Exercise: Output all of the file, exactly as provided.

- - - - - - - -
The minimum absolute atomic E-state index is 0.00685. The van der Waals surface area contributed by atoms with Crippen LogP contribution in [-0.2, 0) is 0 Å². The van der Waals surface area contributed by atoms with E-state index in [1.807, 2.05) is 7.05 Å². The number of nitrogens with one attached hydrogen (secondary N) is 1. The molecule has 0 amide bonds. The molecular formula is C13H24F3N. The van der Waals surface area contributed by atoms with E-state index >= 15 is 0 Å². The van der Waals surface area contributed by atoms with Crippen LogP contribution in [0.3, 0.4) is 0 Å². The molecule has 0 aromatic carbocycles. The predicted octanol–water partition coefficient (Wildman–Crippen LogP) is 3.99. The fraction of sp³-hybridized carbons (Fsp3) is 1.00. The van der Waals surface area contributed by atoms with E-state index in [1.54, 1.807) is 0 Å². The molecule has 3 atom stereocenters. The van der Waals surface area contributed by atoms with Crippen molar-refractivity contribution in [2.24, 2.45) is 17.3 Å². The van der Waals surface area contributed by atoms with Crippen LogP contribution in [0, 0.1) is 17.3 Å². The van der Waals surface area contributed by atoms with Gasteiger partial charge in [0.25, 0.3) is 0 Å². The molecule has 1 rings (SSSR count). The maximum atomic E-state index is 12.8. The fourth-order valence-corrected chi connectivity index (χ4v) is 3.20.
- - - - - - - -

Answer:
The minimum absolute atomic E-state index is 0.00685. The van der Waals surface area contributed by atoms with Crippen LogP contribution in [-0.2, 0) is 0 Å². The van der Waals surface area contributed by atoms with E-state index in [1.807, 2.05) is 7.05 Å². The number of nitrogens with one attached hydrogen (secondary N) is 1. The molecule has 0 amide bonds. The molecular formula is C13H24F3N. The van der Waals surface area contributed by atoms with E-state index >= 15 is 0 Å². The van der Waals surface area contributed by atoms with Crippen LogP contribution in [0.3, 0.4) is 0 Å². The molecule has 0 aromatic carbocycles. The predicted octanol–water partition coefficient (Wildman–Crippen LogP) is 3.99. The fraction of sp³-hybridized carbons (Fsp3) is 1.00. The van der Waals surface area contributed by atoms with E-state index in [1.54, 1.807) is 0 Å². The molecule has 3 atom stereocenters. The van der Waals surface area contributed by atoms with Crippen molar-refractivity contribution in [2.24, 2.45) is 17.3 Å². The van der Waals surface area contributed by atoms with Crippen LogP contribution in [0, 0.1) is 17.3 Å². The van der Waals surface area contributed by atoms with Gasteiger partial charge in [0.25, 0.3) is 0 Å². The molecule has 1 rings (SSSR count). The maximum atomic E-state index is 12.8. The fourth-order valence-corrected chi connectivity index (χ4v) is 3.20.